Installing Ceiling Fan

Old 07-13-03, 01:15 PM
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Installing Ceiling Fan

I would like to say real quick that this is an excellent site. I just stumbled across it and with us just buying our first home most of the questions we have are on here and been answered. So hopefully we will be here quite a bit as our projects begin.

My question is:

We have a modular home that we want to install ceiling fans. Is there an easy way to this ourselves or are we going to have to hire a professional? Can we somehow convert the connection wires to cause the fan to run off the electrical outlet? Any help is appreciated.
Old 07-13-03, 01:36 PM
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Ceiling fans are very often DIY jobs. One reason to hire it out would be if you can't handle the weight of the fan, because you do have to lift it up to the ceiling and hang it from a bracket you previously mounted there. Another reason would be if the amount of electrical work required is above your level of skill.

Here are some increasingly difficult situations:
  • The job is easiest if you already have a securely mounted electrical box there.
  • The job is only a bit more complicated if there is a ceiling light there mounted to a plastic box. This is still pretty simple, but requires you to remove the plastic box and replace it with a fan brace kit. This isn't really very hard.
  • The job gets significantly more complicated if there is no electrical box in the ceiling at all. In this case, you need to get power up there. If you have an accessible attic above the room, and if you are going to control the fan exclusively with a remote control, then the job is not that bad. All you have to do is figure out which of those many cables up there is a good one to tap into (there are many, many bad choices, so you just can't make this decision lightly).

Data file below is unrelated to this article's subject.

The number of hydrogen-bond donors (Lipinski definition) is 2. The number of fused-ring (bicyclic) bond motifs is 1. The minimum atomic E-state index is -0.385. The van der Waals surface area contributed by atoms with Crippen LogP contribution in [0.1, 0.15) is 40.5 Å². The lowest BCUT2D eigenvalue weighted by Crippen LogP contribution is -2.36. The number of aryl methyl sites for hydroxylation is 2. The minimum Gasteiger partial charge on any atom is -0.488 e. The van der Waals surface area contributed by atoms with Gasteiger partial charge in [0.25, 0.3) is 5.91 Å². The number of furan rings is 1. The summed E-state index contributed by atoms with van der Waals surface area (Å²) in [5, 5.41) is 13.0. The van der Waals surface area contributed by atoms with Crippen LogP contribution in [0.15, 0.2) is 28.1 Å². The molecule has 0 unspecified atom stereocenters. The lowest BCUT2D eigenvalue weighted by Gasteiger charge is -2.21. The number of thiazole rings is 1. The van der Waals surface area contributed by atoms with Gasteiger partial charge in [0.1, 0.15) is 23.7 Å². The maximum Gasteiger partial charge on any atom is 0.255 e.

• If there is an accessible attic and you already have a switched receptacle, it's not too hard to make the switch also control the fan. You just need to drill a hole into the top plate and get a cable down to the switched receptacle.
  • If you want two wall switches, one for a fan and one for a light, then you will also need to get a cable down to a new switch.
  • Worse yet is when there is no ceiling fixture and no accessible attic, but there is a switched receptacle. You can do this with a surface wiring method such as Wiremold.
  • If surface wiring is distasteful to you, you'll need to learn one more skill -- drywall repair.
I suggest you start by doing two things:[list=1][*]Go to your home improvement store and pick up a book or two on home wiring.[*]While you are there, visit the fans section. Pull the installation instructions out of a box (with employee assistance) and read them completely to see what you're in for. The employee may be willing to make a copy of them for you to take home and study.[/list=1]

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